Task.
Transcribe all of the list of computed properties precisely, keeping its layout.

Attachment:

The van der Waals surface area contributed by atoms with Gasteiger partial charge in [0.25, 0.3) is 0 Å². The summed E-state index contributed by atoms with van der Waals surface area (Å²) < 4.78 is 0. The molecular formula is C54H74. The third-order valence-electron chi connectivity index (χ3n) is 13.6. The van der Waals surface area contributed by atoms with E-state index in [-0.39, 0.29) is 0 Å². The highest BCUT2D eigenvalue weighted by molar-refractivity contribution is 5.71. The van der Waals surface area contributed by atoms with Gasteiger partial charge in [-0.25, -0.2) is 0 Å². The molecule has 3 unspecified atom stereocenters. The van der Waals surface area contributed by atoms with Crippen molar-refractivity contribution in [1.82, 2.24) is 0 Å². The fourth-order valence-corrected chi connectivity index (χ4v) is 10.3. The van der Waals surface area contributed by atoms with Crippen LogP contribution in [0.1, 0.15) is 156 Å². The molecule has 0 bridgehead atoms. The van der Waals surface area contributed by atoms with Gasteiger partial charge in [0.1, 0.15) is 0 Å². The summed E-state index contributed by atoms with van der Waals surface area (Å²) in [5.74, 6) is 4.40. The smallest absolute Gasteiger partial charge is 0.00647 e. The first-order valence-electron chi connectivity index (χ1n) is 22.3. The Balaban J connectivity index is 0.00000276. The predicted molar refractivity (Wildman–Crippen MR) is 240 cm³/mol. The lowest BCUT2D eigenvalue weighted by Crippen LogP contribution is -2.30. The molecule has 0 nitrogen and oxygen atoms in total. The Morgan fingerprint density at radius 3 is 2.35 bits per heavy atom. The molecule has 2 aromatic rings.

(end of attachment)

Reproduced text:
The van der Waals surface area contributed by atoms with Gasteiger partial charge in [0.25, 0.3) is 0 Å². The summed E-state index contributed by atoms with van der Waals surface area (Å²) < 4.78 is 0. The molecular formula is C54H74. The third-order valence-electron chi connectivity index (χ3n) is 13.6. The van der Waals surface area contributed by atoms with E-state index in [-0.39, 0.29) is 0 Å². The highest BCUT2D eigenvalue weighted by molar-refractivity contribution is 5.71. The van der Waals surface area contributed by atoms with Gasteiger partial charge in [-0.25, -0.2) is 0 Å². The molecule has 3 unspecified atom stereocenters. The van der Waals surface area contributed by atoms with Crippen molar-refractivity contribution in [1.82, 2.24) is 0 Å². The fourth-order valence-corrected chi connectivity index (χ4v) is 10.3. The van der Waals surface area contributed by atoms with Crippen LogP contribution in [0.1, 0.15) is 156 Å². The molecule has 0 bridgehead atoms. The van der Waals surface area contributed by atoms with Gasteiger partial charge in [0.1, 0.15) is 0 Å². The summed E-state index contributed by atoms with van der Waals surface area (Å²) in [5.74, 6) is 4.40. The smallest absolute Gasteiger partial charge is 0.00647 e. The first-order valence-electron chi connectivity index (χ1n) is 22.3. The Balaban J connectivity index is 0.00000276. The predicted molar refractivity (Wildman–Crippen MR) is 240 cm³/mol. The lowest BCUT2D eigenvalue weighted by Crippen LogP contribution is -2.30. The molecule has 0 nitrogen and oxygen atoms in total. The Morgan fingerprint density at radius 3 is 2.35 bits per heavy atom. The molecule has 2 aromatic rings.